Robert S. Duncanson. Uncle Tom and Little Eva, oil on Canvas, 1853. Collection Detroit Institute of ArtOn the other hand, a more “racialized” interpretation of Uncle Tom and Little Eva may be made because the subject calls for it (regardless of the artist’s racial identity) and based on a comparison of Duncanson’s painting to 19th century paintings by white artists that depict blacks and whites together.  It is important to first note that some critics have interpreted Duncanson’s painting less than favorably.  For example, Frances Pohl argues that it “closely follows” Stowe’s text and thus “maintains [her] patronizing attitude toward Tom.”  Patton states that it “drips with romantic sentimentalism,” indicating her negative attitude toward the genre. Ketner’s interpretation is more positive, giving Duncanson credit for “publicly announc[ing] his abolitionist sentiments.”  But the comparisons Ketner makes to the illustrations in the original edition of the novel are inaccurate.  He claims that “[t]he positioning of the figures and even the hat, turned upright at Uncle Tom’s side, are precisely the same as in Duncanson’s painting.” An examination of Hammatt Billings’ illustration from the original edition of Uncle Tom’s Cabin reveals distinct differences: 

Little Eva and Uncle Tom in Hamatt Billing's illustration for the first edition of Uncle Tom’s Cabin In her essay in The Journal of American Culture, Morgan states that “[i]n studying this illustration, I have wondered if Billings’s odd couple became popular precisely because it was sexually charged, implicitly courting the unmentionable. . . .”  In Duncanson’s version, the fact that he foregrounds Uncle Tom functions to revise rather than mimic Stowe’s various characterizations and Billings’s illustrations. The two are not seated in so “cozy” a fashion as in the Billings illustration.  Further, the Bible that Eva holds in her lap in the Billings drawing is absent, undermining the idea that Eva is the teacher and, therefore, that “authority accrues to whiteness.” Finally, an early reviewer of Duncanson’s painting described Tom’s facial expression as stupid; yet his face is barely visible, in stark contrast to the menacing expression on Billings’s Tom.  Indeed, the only similarity is the upturned hat on the ground.  Contrary to Stowe’s narrative moments, no “dusky cotton-bale” is in sight. Nor is Tom in any subservient position for Eva to “look[ ] down upon him” as the novel’s narrative describes (Chapter 14). Both individuals are fully clothed in an openly visible outdoor space, providing an antithesis to the type of 18th and 19th century European visual art in which, as Sander Gilman argues compellingly, “one of the black servant’s central functions. . .was to sexualize the society in which he or she is found.”  The setting also does not stray too far from Duncanson’s clearly spiritual rendering of nature, especially in the brilliance of the sky.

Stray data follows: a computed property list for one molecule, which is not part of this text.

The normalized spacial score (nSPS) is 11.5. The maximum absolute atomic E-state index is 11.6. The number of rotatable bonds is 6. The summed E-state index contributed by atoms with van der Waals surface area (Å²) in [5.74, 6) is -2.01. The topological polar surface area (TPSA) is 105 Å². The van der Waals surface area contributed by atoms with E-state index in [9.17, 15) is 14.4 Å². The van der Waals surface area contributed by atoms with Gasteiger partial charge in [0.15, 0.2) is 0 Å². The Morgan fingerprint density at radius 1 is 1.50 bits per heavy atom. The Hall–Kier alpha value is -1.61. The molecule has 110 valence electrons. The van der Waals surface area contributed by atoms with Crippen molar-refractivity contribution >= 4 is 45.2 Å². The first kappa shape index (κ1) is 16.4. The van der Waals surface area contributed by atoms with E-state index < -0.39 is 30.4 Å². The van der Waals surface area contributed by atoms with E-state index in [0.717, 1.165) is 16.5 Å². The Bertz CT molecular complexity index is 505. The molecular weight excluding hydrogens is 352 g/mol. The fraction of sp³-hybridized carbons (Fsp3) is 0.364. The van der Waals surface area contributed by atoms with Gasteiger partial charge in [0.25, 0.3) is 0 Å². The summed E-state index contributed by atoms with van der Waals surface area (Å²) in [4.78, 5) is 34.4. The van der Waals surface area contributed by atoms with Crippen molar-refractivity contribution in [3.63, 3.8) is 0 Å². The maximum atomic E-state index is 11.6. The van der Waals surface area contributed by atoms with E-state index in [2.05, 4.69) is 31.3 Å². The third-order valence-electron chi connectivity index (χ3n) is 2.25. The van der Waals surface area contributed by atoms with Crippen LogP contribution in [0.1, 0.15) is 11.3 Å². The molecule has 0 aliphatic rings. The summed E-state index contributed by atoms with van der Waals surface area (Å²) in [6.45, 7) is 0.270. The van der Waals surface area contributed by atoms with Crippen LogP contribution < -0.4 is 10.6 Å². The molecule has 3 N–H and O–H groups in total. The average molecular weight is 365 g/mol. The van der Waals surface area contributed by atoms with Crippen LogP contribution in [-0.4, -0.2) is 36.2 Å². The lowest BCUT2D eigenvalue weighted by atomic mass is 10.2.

Patton contends that the “aesthetic softening—the daintiness of the foliage, rosy-pink skies, and pious gesture—may be construed as a feminization of art.” I argue that these very attributes depict the innocence of the situation, of Eva, and most important, of Tom. While achieving the objective of the abolitionist who commissioned the painting — "to kindle support for abolition" — Duncanson’s painting also functions to dispel the myth of over-sexualized blacks that dominated the 18th and 19th century paintings Gilman describes.  

In Uncle Tom and Little Eva, Stowe’s characters take center stage, which is uncharacteristic of Duncanson’s other landscapes.  Even so, a comparison with the Billings drawing reveals another subversion on Duncanson’s part: his characters are not larger than their natural surroundings, indicating that nature is still of the utmost importance to him.  Lubin (who said Duncanson wanted to be white) also said that his art was “practically identical to that of his contemporaries and in that regard . . . unexceptional.”  The only way Lubin seems able to find anything “exceptional” in Duncanson’s work is through an ad hominem approach: interpretations based on Lubin’s belief that any difference in his paintings from those of his white contemporaries stemmed from “the ways in which he was different from them [Lubin’s emphasis], his root culture different from theirs.” Notwithstanding Duncanson’s earned reputation as “the best landscape painter in the west,” variations in style, even subtle ones, as shown in the comparisons between Duncanson’s and Cole’s gardens or Duncanson’s and Billings’s Uncle Tom characterizations become apparent through visual literacy, that is, reading the image and not the man.